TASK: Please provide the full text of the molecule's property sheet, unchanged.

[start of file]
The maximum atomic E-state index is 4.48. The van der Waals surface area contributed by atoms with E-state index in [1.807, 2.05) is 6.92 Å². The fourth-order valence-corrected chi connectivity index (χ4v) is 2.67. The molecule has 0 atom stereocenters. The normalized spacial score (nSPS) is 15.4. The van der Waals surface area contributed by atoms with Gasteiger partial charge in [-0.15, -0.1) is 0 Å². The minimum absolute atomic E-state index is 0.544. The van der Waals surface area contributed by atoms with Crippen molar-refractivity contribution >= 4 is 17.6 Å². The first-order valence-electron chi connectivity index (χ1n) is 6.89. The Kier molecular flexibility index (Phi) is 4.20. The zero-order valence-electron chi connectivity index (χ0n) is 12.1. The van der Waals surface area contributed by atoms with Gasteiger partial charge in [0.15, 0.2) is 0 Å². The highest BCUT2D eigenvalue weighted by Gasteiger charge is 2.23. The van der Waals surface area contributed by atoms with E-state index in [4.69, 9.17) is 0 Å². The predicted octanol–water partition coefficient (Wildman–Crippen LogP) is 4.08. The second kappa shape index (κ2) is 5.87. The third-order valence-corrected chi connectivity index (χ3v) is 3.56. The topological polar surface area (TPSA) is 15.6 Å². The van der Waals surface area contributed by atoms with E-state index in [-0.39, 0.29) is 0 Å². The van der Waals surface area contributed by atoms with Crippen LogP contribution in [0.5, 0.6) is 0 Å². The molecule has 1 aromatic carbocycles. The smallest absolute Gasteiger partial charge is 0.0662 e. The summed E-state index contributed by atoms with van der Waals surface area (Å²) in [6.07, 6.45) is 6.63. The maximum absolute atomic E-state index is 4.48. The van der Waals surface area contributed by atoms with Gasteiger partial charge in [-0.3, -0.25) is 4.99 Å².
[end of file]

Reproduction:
The maximum atomic E-state index is 4.48. The van der Waals surface area contributed by atoms with E-state index in [1.807, 2.05) is 6.92 Å². The fourth-order valence-corrected chi connectivity index (χ4v) is 2.67. The molecule has 0 atom stereocenters. The normalized spacial score (nSPS) is 15.4. The van der Waals surface area contributed by atoms with Gasteiger partial charge in [-0.15, -0.1) is 0 Å². The minimum absolute atomic E-state index is 0.544. The van der Waals surface area contributed by atoms with Crippen molar-refractivity contribution >= 4 is 17.6 Å². The first-order valence-electron chi connectivity index (χ1n) is 6.89. The Kier molecular flexibility index (Phi) is 4.20. The zero-order valence-electron chi connectivity index (χ0n) is 12.1. The van der Waals surface area contributed by atoms with Gasteiger partial charge in [0.15, 0.2) is 0 Å². The highest BCUT2D eigenvalue weighted by Gasteiger charge is 2.23. The van der Waals surface area contributed by atoms with E-state index in [4.69, 9.17) is 0 Å². The predicted octanol–water partition coefficient (Wildman–Crippen LogP) is 4.08. The second kappa shape index (κ2) is 5.87. The third-order valence-corrected chi connectivity index (χ3v) is 3.56. The topological polar surface area (TPSA) is 15.6 Å². The van der Waals surface area contributed by atoms with E-state index in [-0.39, 0.29) is 0 Å². The van der Waals surface area contributed by atoms with Crippen LogP contribution in [0.5, 0.6) is 0 Å². The molecule has 1 aromatic carbocycles. The smallest absolute Gasteiger partial charge is 0.0662 e. The summed E-state index contributed by atoms with van der Waals surface area (Å²) in [6.07, 6.45) is 6.63. The maximum absolute atomic E-state index is 4.48. The van der Waals surface area contributed by atoms with Gasteiger partial charge in [-0.3, -0.25) is 4.99 Å².